To introduce myself to the other artists taking part in Metal’s Estuary lab, I was asked to make a ten minute presentation about my work. I went at it… sideways.
After I was born, I lived in a small house with my mum and my nan. Number 33 Handley Road, Worthing. I was happy there. My nan still lives there. When I visit I always feel relaxed and calm. So – I like the number 33. It resonates, reverberates.
As a teenager I worked at the Connaught Theatre, Worthing – backstage. I left to join a small touring company, and that was where I learned – about conspiracies, about global patterns of power, about old religions, about mysteries, about Shakespeare. The director – Nick Young, trained at the RSC, staged a nude Romeo & Juliet in the 1970s – he was a good teacher.
The address was 33 Eriswell Road. We rehearsed in the front room. Next door, my office, store and workshop was in a little annex to the original house tacked on at the side.
33. It figured, I thought.
Years later, I moved from being production manager to Rainbow Theatre to putting together my own things (and all of that happened because I spent time hanging out on a Shoreham houseboat, Yerba Buena, which had been Nick Young’s home when he started Rainbow – and I was working on a series of colour-themed art happenings on board). I followed a path from the KLF and the Illuminati, to the K Foundation and contemporary art, to Bill Drummond – and I brought Bill down to Worthing.
Through reading about his work, and his training under Ken Campbell, working on the Illuminatus Trilogy, I came across Discordianism.
Discordianism is a religion and subsequent philosophy based on the veneration or worship of Discordia, the Goddess of chaos, or archetypes or ideals associated with her. It was founded after the 1963 publication of its holy book, the Principia Discordia, written by Greg Hill with Kerry Wendell Thornley, the two working under the pseudonyms Malaclypse the Younger and Omar Khayyam Ravenhurst.
The religion has been likened to Zen based on similarities with absurdist interpretations of the Rinzai school, as well as Taoist philosophy. Discordianism is centered on the idea that both order and disorder are illusions imposed on the universe by the human nervous system, and that neither of these illusions of apparent order and disorder is any more accurate or objectively true than the other.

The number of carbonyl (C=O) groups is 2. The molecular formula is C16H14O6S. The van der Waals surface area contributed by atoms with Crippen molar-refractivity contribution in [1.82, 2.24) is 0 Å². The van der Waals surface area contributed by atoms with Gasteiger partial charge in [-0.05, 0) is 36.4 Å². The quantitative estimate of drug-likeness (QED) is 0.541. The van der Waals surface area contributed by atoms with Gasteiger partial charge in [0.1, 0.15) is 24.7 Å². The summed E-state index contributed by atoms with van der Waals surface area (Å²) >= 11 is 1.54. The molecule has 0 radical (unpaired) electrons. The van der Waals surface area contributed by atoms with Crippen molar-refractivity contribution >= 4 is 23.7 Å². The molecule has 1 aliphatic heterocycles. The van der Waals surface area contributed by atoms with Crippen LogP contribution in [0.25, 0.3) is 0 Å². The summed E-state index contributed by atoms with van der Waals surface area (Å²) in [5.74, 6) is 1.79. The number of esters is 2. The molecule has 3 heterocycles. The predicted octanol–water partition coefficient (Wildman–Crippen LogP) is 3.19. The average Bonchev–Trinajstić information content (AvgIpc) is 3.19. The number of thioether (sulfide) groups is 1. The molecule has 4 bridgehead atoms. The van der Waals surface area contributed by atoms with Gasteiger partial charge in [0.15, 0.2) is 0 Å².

There is some division as to whether it should be regarded as a parody religion, and if so to what degree
Now it turns out that I’d brushed up against Discordianism a few times – Bob Dobbs and the Church of Subgenius, the Slackers. A real parody religion rooted in Discodian ideas.
I discovered Bob as a teenager in Brighton. In the old Jubilee Market – Tesco before the market, the Komedia these days – the Bob Dobbs gang had a stall selling stickers, T-shirts and slipmats. I bought in to this mysterious, enigmatic character and a philosophy of calm, acceptance, slack.
Everything the KLF did, you see, led me elsewhere. And all those KLF videos and their sleeves covered in pyramids – the Justified Ancients of Mu Mu, the JAMMS.
(and – that led me to uncover the thing the KLF sampled, to the MC5, to finding out my dad had seen the MC5 in a field outside Worthing, to my sister working in their hometown Ann Arbor, to me visiting her in Michigan and standing outside their old communal house – but – that’s another story.)
And that number 33. Well, the Discordianists like numbers:
The Law of Fives states simply that: All things happen in fives, or are divisible by or are multiples of five, or are somehow directly or indirectly appropriate to 5. The Law of Fives is never wrong.
— Malaclypse the Younger, Principia Discordia, Page 00016
The real point of the Law of Fives is that it as a symbol for the observation of reality changing that which is being observed in the observer’s mind.
When you looks for fives or thirty-threes you find them, when you look for conspiracies, ways to determine when the apocalypse will come, connections, you will find them.
So Discordianism worked, it reverberated. It still echoes through the things I do:
Chaos. Magic. Making up religions. Finding connections. Following threads.
About ten years ago, Nick Young moved from his house at 33 Eriswell Road.
Just before he moved, he uncovered something strange after dowsing in the house. Under the front room floor, under the floor we rehearsed the company on, was a well. An ancient well.
A well dedicated to the goddess Eris. And who’s she? Well. I talked about her earlier, under her new name.
The older name, the Roman name, for the Goddess Discordia – was Eris.